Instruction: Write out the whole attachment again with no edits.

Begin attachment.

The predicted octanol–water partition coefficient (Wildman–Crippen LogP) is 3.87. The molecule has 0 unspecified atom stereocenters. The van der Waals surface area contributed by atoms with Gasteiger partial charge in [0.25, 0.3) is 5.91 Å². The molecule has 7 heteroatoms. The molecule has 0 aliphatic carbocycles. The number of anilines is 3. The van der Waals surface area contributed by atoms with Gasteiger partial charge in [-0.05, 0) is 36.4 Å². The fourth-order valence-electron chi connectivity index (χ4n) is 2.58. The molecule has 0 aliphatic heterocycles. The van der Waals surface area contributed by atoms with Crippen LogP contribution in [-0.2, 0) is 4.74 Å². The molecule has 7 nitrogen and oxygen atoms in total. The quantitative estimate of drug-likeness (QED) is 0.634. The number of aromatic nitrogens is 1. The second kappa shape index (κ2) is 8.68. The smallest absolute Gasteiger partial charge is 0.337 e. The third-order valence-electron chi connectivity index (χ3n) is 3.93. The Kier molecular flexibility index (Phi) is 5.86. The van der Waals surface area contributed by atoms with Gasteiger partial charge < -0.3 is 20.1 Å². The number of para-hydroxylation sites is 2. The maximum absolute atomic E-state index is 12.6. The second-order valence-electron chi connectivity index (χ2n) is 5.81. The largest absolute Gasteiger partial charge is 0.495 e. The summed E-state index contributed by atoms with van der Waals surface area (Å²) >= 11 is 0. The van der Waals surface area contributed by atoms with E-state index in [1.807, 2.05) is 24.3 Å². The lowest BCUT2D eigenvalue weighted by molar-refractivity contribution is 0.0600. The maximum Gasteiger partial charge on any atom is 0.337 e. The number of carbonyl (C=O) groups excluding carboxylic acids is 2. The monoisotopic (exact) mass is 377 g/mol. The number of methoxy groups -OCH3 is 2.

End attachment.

The predicted octanol–water partition coefficient (Wildman–Crippen LogP) is 3.87. The molecule has 0 unspecified atom stereocenters. The van der Waals surface area contributed by atoms with Gasteiger partial charge in [0.25, 0.3) is 5.91 Å². The molecule has 7 heteroatoms. The molecule has 0 aliphatic carbocycles. The number of anilines is 3. The van der Waals surface area contributed by atoms with Gasteiger partial charge in [-0.05, 0) is 36.4 Å². The fourth-order valence-electron chi connectivity index (χ4n) is 2.58. The molecule has 0 aliphatic heterocycles. The van der Waals surface area contributed by atoms with Crippen LogP contribution in [-0.2, 0) is 4.74 Å². The molecule has 7 nitrogen and oxygen atoms in total. The quantitative estimate of drug-likeness (QED) is 0.634. The number of aromatic nitrogens is 1. The second kappa shape index (κ2) is 8.68. The smallest absolute Gasteiger partial charge is 0.337 e. The third-order valence-electron chi connectivity index (χ3n) is 3.93. The Kier molecular flexibility index (Phi) is 5.86. The van der Waals surface area contributed by atoms with Gasteiger partial charge < -0.3 is 20.1 Å². The number of para-hydroxylation sites is 2. The maximum absolute atomic E-state index is 12.6. The second-order valence-electron chi connectivity index (χ2n) is 5.81. The largest absolute Gasteiger partial charge is 0.495 e. The summed E-state index contributed by atoms with van der Waals surface area (Å²) >= 11 is 0. The van der Waals surface area contributed by atoms with E-state index in [1.807, 2.05) is 24.3 Å². The lowest BCUT2D eigenvalue weighted by molar-refractivity contribution is 0.0600. The maximum Gasteiger partial charge on any atom is 0.337 e. The number of carbonyl (C=O) groups excluding carboxylic acids is 2. The monoisotopic (exact) mass is 377 g/mol. The number of methoxy groups -OCH3 is 2.